Warfarin might be associated with an increased risk of knee and hip replacement compared to direct oral anticoagulants, highlighting the role of vitamin K functioning in osteoarthritis progression.
Researchers from the Department of Rheumatology at the Boston University School of Medicine found that warfarin use was associated with a greater risk of knee and hip replacements – an indicator of end-stage OA – compared with direct oral anticoagulants (DOAC) use.
The population-based case-control study was presented at the 2020 ACR Convergence and published recently in the Annals of the Rheumatic Diseases.
Warfarin, which inhibits the functioning of vitamin K, is known to have adverse effects on skeletal development, said Professor David Hunter, a rheumatologist at the Royal North Shore Hospital and a professor of medicine at the University of Sydney.
“In this well-designed study, they have demonstrated that warfarin increases the risk of knee and hip replacement compared to direct oral anticoagulants. Further, a longer duration of warfarin use was associated with greater risk than shorter duration use.”
Boston University researchers conducted a nested case-control study using a UK general practitioner electronic medical records database. They identified knee or hip replacement cases among adults with atrial fibrillation who were newly prescribed either warfarin or DOACs.
The researchers identified 857 cases of patients with knee or hip replacement. Of these, 64.6% were using warfarin. The rest were using DOACs. Each subject was matched with four controls based on age and sex. Of the 3428 matched controls, 56.1% were using warfarin.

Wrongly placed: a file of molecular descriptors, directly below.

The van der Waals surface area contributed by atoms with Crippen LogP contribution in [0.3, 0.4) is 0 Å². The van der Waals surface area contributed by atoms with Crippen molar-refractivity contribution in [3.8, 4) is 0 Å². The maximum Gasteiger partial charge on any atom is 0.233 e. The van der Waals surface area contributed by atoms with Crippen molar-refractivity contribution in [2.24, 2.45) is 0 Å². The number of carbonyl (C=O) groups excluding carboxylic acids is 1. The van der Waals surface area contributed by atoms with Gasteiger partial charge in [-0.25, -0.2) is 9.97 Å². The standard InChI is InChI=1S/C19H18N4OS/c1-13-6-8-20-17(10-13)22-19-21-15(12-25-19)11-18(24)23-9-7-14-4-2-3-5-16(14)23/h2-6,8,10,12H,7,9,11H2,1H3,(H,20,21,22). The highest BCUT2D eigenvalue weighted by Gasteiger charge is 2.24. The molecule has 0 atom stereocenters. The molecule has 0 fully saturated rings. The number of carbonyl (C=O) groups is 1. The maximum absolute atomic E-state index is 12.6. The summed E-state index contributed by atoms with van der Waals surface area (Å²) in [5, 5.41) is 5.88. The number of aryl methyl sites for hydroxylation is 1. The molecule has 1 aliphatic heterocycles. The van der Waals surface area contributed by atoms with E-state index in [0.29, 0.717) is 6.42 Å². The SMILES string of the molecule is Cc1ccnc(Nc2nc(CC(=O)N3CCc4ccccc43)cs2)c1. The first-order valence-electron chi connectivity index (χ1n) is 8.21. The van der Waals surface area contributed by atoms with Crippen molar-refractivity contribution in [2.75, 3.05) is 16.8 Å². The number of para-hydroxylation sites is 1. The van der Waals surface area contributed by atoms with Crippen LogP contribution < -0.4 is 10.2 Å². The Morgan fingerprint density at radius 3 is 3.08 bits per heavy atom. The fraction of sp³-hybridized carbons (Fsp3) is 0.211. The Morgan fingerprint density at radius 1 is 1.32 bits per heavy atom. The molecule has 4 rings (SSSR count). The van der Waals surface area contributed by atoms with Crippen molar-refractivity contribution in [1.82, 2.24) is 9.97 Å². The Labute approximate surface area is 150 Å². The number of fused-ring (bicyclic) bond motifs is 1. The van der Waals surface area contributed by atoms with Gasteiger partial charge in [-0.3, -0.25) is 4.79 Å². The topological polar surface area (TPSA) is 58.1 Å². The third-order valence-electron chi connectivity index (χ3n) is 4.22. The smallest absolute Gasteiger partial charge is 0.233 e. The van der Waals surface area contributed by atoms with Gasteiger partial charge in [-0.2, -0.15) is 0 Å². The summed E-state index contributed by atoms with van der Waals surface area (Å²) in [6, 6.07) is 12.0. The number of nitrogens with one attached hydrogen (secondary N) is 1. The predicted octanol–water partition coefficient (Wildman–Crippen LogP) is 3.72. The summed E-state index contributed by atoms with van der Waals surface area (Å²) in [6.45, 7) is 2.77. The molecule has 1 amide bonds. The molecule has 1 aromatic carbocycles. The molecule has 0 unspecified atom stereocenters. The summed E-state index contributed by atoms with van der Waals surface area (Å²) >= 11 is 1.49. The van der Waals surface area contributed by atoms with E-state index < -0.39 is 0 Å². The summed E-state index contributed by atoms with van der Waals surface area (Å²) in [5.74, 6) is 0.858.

The researchers found that the risk of joint replacement for warfarin users was 1.59 times higher than those who used DOACs. Furthermore, patients who used warfarin for more than a year had a greater risk of knee or hip replacement than those who used it for less than a year.
“Vitamin K is an essential cofactor in a protein that is found in both bone and cartilage,” said Professor Hunter. He said that previous observational studies suggested that low vitamin K can predispose to the incidence and progression of osteoarthritis in the joints. “One small hand osteoarthritis trial found trends, but we need more trial evidence about the role of vitamin K in osteoarthritis.”
Warfarin has been observed to cause foetal and animal skeletal abnormalities, while Vitamin K insufficiency has been associated with OA. But the impact of warfarin on OA is not known.
“It is important to note that this is an observational study, so it cannot provide direct inferences for causation,” said Professor Hunter. “For persons requiring anticoagulation, particularly for those who are at risk of osteoarthritis, information about joint replacement risk attributed to warfarin should be provided so an informed choice about anticoagulation can be made.”